David Rousseau On Making Macarons at Ollia Macarons & Tea
It's a delicious art.
Ollia Macarons & Tea has quickly become one of Calgary's go-to sources for perfectly prepared macarons. Flavours of these French delicacies made here include classics like vanilla, pistachio and salted caramel, adventurous pairings like chili chocolate, mango basil and blue cheese with pear and pecan.
Co-owner David Rosseau takes us behind the scenes to show us how he does it. If it looks like an elusive art, it's not. Rosseau leads macaron-making classes open to anyone who wants to learn how to wield a pastry bag like a pro.
Located in Mount Royal Village, just off 17th Avenue and 8th Street S.W., Ollia Macarons & Tea has a perfect little terrasse to sit on and people-watch, Parisian-style, while you sip an in-house blended tea and nibble on some sweet treats.
David Rousseau had his first cooking lessons as a child in Brittany when he helped his grandmother prepare simple dishes using ingredients harvested from the huge garden that surrounded her 200-year-old home. With fresh eggs, fruits, vegetables and herbs available just steps from her kitchen, the principle of cooking with seasonal, organic and local ingredients was more a question of convenience than a philosophical position. Today it is a tradition that Rousseau says remains central to his business at Ollia.
Ollia has 25 to 30 flavours of macarons on the menu at any given time. Five or so are savoury flavours, which are commonly served as appetizers in France. Current savouries on the menu include fig balsamic, olive oil, and blue cheese pear pecan. You can also try lavender honey, cotton candy or salted caramel.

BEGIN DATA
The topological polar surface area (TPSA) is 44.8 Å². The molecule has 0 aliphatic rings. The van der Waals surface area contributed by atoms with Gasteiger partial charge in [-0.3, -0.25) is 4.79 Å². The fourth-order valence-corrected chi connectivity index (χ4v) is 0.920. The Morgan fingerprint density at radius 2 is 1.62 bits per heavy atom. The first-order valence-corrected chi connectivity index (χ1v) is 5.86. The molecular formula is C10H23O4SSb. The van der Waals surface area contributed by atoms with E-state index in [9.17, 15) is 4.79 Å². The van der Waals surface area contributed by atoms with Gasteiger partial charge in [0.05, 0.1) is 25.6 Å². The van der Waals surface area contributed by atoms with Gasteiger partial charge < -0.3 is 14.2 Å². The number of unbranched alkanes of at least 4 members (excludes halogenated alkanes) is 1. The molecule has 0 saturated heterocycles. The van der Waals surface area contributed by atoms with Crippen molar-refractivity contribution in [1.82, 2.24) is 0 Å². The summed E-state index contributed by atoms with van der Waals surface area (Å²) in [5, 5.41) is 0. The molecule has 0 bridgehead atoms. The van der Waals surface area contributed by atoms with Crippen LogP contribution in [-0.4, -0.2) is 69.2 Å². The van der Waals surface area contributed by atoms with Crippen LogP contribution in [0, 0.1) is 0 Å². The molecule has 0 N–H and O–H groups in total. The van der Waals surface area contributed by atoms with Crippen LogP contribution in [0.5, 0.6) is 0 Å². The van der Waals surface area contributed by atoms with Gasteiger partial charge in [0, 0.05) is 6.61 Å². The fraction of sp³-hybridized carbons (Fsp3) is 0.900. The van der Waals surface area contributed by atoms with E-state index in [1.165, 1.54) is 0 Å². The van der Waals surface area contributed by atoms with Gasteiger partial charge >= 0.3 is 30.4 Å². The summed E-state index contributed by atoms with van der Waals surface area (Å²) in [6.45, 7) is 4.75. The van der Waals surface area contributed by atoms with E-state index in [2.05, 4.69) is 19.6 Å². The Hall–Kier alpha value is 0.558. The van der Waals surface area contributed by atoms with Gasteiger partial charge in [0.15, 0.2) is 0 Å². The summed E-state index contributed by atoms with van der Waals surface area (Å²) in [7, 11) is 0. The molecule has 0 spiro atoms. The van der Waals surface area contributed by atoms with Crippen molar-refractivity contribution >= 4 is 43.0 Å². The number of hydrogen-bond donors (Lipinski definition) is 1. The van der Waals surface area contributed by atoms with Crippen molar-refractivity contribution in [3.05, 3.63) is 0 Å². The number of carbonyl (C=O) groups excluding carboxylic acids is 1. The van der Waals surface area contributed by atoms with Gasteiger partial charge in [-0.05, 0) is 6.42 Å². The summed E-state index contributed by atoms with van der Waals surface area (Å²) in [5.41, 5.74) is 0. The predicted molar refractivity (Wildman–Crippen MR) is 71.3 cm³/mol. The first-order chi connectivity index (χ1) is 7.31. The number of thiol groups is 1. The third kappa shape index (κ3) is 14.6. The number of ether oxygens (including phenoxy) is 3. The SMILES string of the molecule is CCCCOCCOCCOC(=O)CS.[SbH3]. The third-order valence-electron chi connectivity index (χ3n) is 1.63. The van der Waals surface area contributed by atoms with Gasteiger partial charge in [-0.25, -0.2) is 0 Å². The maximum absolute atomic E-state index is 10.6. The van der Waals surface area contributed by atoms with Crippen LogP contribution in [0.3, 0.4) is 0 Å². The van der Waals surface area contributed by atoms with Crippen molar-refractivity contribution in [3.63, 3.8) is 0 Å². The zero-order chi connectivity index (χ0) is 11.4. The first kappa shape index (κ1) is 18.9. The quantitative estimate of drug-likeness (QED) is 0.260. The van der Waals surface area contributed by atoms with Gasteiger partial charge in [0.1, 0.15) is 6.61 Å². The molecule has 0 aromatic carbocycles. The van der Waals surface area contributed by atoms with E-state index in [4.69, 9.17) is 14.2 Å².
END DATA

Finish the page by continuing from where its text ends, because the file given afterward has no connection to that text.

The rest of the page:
Rousseau and his team prepare a range of classic flavours, such as chocolate and vanilla, that appeal to a wide audience, but they like to include a few of the more envelope-pushing varieties as well. Wasabi-sesame, anyone? The menu changes every few weeks, so you can discover new favourites regularly.
If you’re eager to try your hand at creating these lovely little treats yourself, Rousseau teaches classes regularly (schedules are posted online), where you will learn (and practice) all you need to know about making a perfect macaron. For instance: how can you tell when the meringue is ready? When nothing falls out of an upside down bowl!
The French have a verb to describe mixing almond flour and icing sugar with meringue: “macaroner.” When the batter falls from the spatula in a wide ribbon, it’s ready to go into the piping bag.
These ingredients are being prepared to use for a raspberry white chocolate ganache to fill raspberry macarons. Rousseau uses only ethically sourced chocolate in his shop, in addition to eggs from free-range chickens in Lethbridge, honey from Calgary’s Maple Greenview Honey, and vanilla grown by a friend in Costa Rica and distilled in Pemberton, BC.
After the macarons have been baked and allowed to cool, the chilled ganache is piped onto the cookies. Rousseau recommends letting your assembled macarons rest for a day or two before eating — the shells will absorb moisture and flavour from the filling. If you were unable to plan your craving several days in advance, you can always pop in to Ollia to get some ready-to-eat treats to tide you over while you wait for yours.
Rousseau perfected a macaron recipe that will produce perfect results at Calgary’s altitude and climate and he sourced the ingredients and tools to help you bake your own. Bags of the extremely finely ground almond flour mix used in Ollia's macarons are available in the shop, as are pre-marked, oven-friendly Silpat mats to get you piping perfectly sized macarons at home.
Assistant manager Anna Lopez-Ratouis wraps specially made Valentines Day macarons (dark chocolate-dipped cherry). These seasonal treats will only be available until February 15th, but check back for more seasonal specials throughout the year.
Ollia Macarons & Tea, 810C 16th Ave. S.W., 403-457-9775, byollia.com